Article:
Dig those Big Bad Voodoo Daddies
By Shelley Lawrence
DRUMS POUND, feet tap, fingers snap. A sultry voice begins to croon, and suddenly the horns make their entrance. Man, these cats have got rhythm, and now the vintage-clad crowd is boogying with unharnessed glee. “Go, Daddy!” shout the dancers that make up the fringe of a circle, as a boy in a zoot suit flips and flings his glamorous-looking partner with wild abandon.
Welcome to the swing scene, where the music, dance, and style of the 1940s have been revived with a passion.
You might remember the little big band Big Bad Voodoo Daddy from the 1996 cult film Swingers. The eight-man unit–which began as a trio from Ventura with a love for blues and rockabilly–is one of the front-edge bands of the up-and-coming neo-lounge scene. They have released such hits as “You, Me & the Bottle Makes 3 Tonight” and “Go Daddy-O,” along with a cover of Cab Calloway’s classic, “Minnie the Moocher.”
For the first time in 50 years, not one but two swing bands (the other is the Cherry Poppin’ Daddies) have made it to the Billboard Top 100 and stayed there. Big Bad Voodoo Daddy’s eponymous major label debut, which was released in February, started on the pop chart at No. 64 and has stayed in the Top 100 for the past 13 weeks. It is expected to go gold in July.
“We used to listen to a lot of Dixieland and big band and [Scott Morris, the singing, songwriting, guitar-playing bandleader] thought it would be a good idea to mix around those styles,” explains Kurt Sodergren, the band’s drummer. “People reacted warmly from the beginning; it just kind of worked.
“I think it worked because it was different. At that point, the big thing was alternative [rock], and people wanted something refreshing and a little offbeat to add onto that. In Ventura, there was no swing movement when we started playing. Right around the time we released our first record we saw Royal Crown Revue play. We were already playing swing music, but then we knew that we were going to really have to bump it up ’cause these guys are the masters.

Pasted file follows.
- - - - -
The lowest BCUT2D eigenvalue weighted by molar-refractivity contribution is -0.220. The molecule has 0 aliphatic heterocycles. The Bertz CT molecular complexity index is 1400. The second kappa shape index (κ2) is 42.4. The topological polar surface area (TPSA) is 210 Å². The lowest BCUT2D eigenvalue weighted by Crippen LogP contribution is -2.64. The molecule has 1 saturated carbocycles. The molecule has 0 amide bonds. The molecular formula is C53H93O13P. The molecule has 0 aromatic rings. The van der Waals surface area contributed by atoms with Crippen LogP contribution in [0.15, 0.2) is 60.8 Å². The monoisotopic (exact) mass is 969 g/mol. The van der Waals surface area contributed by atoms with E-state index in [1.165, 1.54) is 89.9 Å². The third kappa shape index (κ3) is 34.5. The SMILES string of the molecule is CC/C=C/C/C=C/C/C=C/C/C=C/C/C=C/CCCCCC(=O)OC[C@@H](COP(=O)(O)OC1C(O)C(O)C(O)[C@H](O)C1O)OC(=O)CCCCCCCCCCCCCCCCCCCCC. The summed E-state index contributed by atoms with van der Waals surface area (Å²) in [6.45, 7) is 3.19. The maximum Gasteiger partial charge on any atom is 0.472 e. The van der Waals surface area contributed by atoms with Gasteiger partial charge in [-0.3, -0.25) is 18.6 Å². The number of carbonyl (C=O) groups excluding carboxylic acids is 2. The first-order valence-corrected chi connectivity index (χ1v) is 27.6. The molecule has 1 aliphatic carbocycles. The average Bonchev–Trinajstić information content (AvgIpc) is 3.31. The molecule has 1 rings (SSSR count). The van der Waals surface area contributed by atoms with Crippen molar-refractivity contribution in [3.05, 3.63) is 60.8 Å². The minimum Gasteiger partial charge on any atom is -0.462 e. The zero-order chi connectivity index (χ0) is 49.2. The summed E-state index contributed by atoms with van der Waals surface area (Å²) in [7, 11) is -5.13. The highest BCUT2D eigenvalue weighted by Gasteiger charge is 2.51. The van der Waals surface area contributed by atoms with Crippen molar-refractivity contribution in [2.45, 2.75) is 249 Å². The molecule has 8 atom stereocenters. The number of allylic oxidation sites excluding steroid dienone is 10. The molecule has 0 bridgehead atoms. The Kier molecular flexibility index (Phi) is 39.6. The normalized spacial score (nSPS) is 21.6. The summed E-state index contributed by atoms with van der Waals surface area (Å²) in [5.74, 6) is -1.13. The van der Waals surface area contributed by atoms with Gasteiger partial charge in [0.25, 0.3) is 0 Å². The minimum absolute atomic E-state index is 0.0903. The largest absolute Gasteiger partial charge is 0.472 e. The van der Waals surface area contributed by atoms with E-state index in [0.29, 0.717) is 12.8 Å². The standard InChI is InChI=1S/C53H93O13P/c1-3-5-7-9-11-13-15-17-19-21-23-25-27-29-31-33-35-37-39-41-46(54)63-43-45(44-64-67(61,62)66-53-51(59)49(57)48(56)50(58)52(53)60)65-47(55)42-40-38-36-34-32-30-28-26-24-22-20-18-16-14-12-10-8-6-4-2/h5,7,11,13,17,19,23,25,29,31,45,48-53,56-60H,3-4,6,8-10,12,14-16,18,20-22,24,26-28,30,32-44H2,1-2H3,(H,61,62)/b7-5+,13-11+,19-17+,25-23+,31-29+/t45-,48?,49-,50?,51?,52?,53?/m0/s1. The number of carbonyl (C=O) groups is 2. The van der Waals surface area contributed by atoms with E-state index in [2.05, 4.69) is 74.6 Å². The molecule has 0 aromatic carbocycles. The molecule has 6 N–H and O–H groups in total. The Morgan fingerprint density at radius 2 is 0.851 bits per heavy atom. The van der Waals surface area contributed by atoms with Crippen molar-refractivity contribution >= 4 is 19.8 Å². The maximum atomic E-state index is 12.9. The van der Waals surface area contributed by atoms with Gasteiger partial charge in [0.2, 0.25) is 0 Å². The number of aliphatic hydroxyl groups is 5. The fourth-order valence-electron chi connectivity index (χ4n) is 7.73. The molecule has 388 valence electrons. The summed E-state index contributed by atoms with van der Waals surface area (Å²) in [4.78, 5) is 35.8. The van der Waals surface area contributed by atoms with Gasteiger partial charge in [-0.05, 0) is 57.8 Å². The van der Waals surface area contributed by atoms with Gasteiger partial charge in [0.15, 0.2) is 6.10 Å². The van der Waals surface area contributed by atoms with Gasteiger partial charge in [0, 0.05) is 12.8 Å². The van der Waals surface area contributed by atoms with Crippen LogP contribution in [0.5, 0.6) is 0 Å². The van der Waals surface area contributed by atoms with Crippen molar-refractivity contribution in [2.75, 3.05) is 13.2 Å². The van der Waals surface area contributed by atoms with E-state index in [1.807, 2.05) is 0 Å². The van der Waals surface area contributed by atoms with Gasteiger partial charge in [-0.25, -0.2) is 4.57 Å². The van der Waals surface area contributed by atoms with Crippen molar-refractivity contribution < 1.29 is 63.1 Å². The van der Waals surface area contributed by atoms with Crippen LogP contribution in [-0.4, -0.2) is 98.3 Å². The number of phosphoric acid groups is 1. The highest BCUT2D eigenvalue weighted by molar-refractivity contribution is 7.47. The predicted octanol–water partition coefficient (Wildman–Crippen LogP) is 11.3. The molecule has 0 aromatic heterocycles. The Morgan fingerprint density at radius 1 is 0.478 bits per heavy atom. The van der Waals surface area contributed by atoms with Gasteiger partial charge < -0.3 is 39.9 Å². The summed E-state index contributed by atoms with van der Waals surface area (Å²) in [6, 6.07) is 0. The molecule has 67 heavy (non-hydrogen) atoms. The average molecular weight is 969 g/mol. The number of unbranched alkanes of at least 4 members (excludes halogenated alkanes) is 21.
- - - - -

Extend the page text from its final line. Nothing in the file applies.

“We don’t want our record to break out and get superduper-million platinum, though,” Sodergren says seriously, “because we don’t want anyone to get sick of us.”
Big Bad Voodoo Daddy are serious about “keeping it real” and remembering their roots. Although they are signed with the major label that has represented such musical legends as Pink Floyd, the Beatles, and Frank Sinatra, since 1994 the band has maintained its own record company as well and has been doing all its own business and advertising.
“We have total artistic control, and it’s really important to us to make great music but to keep our feet on the ground,” Sodergren adds. “We realize that the reason we’re here is because people enjoy our music, and because of the fact that Swingers went across the country and got our name out there.”
On the topic of Swingers, a few war stories from the filming are revealed, such as the time when the air conditioning went out in the middle of August and the band sweltered through the afternoon in wool suits, or the occasion when they were asked to be sure to get everything right on the first take because the movie was being shot on such a low budget.
“Of course, we knew who [Swingers co-star] Heather Graham was from Twin Peaks, but it was no big deal–we sat, we ate dinner with everybody, we hung out. But later on when we were on tour, we went and saw Boogie Nights and when she stripped out of all of her clothes, we just all got quiet for a minute. We realized, oh, that’s Heather Graham.”
When asked to predict the future of the swing revival, Sodergren replies, “Swing music has been here the whole time, since the ’40s–it never went away. It was just overshadowed by rock and roll. At this point maybe people are a little sick of that. I think it’s really going to be make or break time, at least for the scene. People are getting into it, and that makes sense because men and women should and do love to dance together. It’s really up to them, though, if they’re going to stick with it.
“But even if the scene disappears tomorrow, there are a lot of great bands that have emerged from it, and I think they’re going to stick around.”
Big Bad Voodoo Daddy appear at the Luther Burbank Center, 50 Mark West Springs Road, Santa Rosa, on Saturday, June 13, at 8 p.m. Tickets are $20. 546-3600.
From the June 4-10, 1998 issue of the Sonoma County Independent.
© Metro Publishing Inc.